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The Russian model for minority rights

Feb 16,2019 - Last updated at Feb 16,2019

What is the best and most functional model for countries with sizable minority groups — ethnic, religious or whatever — to address their rights? The Russian Federation has its own model and could be the most viable of them all, since it draws an equitable balance between self-rule for minorities and the preservation of the territorial and political integrity of the country as a whole.

The Russian model is not “copied” everywhere in the world. There are countries, notably France, that do not admit or recognise that it has minorities within its borders, as it views all citizens as French, regardless of their ethnicity, national origin or religious or racial affiliations. The concept of an all-inclusive citizenship also sounds right in contemporary times because it avoids splitting its people into fractious groups of people and promotes national unity. On the other side of the spectrum there are countries which have sizable minority groups, either ethnic, religious or national, which they do not even recognise their existence. The absence of a functional model that reconciles national rights with minority rights may spread the seeds for simmering internal conflicts, ready to explode at any moment.

The international guidance on this vexing issue addresses it in a rather vague but disturbing way. The 1948 Universal Declaration of Human Rights does not address this subject in an ironclad, clear manner. The declaration speaks of all human beings as being born free and equal before the law. Yet, the right of self-determination per se is not even mentioned in the declaration! The reason could lie in the proposition that the declaration addresses individual human rights rather than the collective rights of peoples.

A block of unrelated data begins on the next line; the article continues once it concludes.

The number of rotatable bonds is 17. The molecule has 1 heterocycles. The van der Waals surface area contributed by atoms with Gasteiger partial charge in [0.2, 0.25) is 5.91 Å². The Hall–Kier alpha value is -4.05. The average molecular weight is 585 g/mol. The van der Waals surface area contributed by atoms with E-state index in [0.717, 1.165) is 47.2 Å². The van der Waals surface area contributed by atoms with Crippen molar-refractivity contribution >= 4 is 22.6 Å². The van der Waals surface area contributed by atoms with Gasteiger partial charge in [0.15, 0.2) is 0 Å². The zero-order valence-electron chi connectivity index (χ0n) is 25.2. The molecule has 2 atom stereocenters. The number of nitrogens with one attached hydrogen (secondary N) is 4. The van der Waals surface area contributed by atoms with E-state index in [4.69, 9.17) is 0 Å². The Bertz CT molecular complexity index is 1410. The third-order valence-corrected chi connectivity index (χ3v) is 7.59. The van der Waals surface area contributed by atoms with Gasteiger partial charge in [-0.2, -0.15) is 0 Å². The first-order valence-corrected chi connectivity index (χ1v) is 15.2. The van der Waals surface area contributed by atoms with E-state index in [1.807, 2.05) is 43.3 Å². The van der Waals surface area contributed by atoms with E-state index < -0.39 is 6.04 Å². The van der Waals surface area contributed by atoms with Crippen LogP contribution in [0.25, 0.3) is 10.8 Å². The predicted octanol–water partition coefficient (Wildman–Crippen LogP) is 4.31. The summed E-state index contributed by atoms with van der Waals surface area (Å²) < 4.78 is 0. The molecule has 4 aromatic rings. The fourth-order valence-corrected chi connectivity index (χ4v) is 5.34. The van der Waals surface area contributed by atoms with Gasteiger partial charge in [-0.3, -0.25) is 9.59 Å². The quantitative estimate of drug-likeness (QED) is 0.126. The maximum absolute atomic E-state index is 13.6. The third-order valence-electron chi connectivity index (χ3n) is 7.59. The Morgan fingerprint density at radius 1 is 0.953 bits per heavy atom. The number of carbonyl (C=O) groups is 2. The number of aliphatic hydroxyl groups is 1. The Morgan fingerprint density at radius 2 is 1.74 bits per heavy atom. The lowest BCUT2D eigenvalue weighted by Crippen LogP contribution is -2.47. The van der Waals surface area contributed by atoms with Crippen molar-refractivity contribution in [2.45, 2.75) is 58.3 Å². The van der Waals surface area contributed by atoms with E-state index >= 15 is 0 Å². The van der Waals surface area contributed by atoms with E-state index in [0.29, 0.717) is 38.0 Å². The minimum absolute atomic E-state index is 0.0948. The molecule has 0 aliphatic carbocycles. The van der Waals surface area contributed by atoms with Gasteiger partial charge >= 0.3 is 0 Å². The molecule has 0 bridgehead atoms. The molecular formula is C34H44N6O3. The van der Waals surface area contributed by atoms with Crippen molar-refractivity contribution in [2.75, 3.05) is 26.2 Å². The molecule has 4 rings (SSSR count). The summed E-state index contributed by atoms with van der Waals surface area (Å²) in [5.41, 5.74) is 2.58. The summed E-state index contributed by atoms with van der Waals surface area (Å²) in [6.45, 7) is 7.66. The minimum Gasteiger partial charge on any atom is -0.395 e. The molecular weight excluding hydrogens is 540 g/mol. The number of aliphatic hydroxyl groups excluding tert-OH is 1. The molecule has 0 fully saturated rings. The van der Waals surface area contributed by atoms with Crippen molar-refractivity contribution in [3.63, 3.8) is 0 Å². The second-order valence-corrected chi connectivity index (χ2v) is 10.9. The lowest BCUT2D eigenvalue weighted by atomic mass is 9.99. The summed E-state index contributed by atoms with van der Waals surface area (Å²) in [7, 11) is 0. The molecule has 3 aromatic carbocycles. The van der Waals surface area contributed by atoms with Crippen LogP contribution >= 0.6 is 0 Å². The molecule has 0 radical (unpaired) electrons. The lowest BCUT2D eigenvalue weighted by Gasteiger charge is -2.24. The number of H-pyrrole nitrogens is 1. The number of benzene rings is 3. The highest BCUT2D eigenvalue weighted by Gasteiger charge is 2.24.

The International Covenant on Economic, Social and Cultural Rights and the International Covenant on Civil and Political Rights, however, take a direct aim at the issue of self-determination. Common Article 1 of both covenants says that “all peoples have the right of self-determination”, and that “by virtue of that right, they freely determine their political status and freely pursue their economic, social and cultural development”.

What remains hanging in the balance is the definition of a “people”. Countries may differ on whether the minorities that exist within their borders are a “people” in the context of international human rights jurisprudence. The rule of thumb is that a “sizable” ethnic, religious, national or racial group of people occupying a certain geographic area in any given country may, indeed, constitute a people for the purposes on international human rights jurisprudence.

The Palestinian people in Israel, concentrated in the north of the country and numbering well over a million-and-a-half, would easily fall under the category of people. The Kurds in Iraq and Turkey could also qualify as a people. Unlike Israel, however, Turkey regards its Kurdish people as full citizens, with equal political, economic and social rights with those exercised by the Turkish majority people in the country.

In any case, the exercise of the right of self-determination, even by a “people”, need not necessarily lead to the secession of the territory where they are residing from the country in which they coexist. Otherwise, the entire international order could be put into jeopardy, as many nations would qualify for division along an ethnic, racial, religious or national-origin basis. Chaos could, indeed, ensue in the world.

Under the prevailing conditions, the Russian model could be the most viable way to reconcile national territorial integrity with the right of self-determination.

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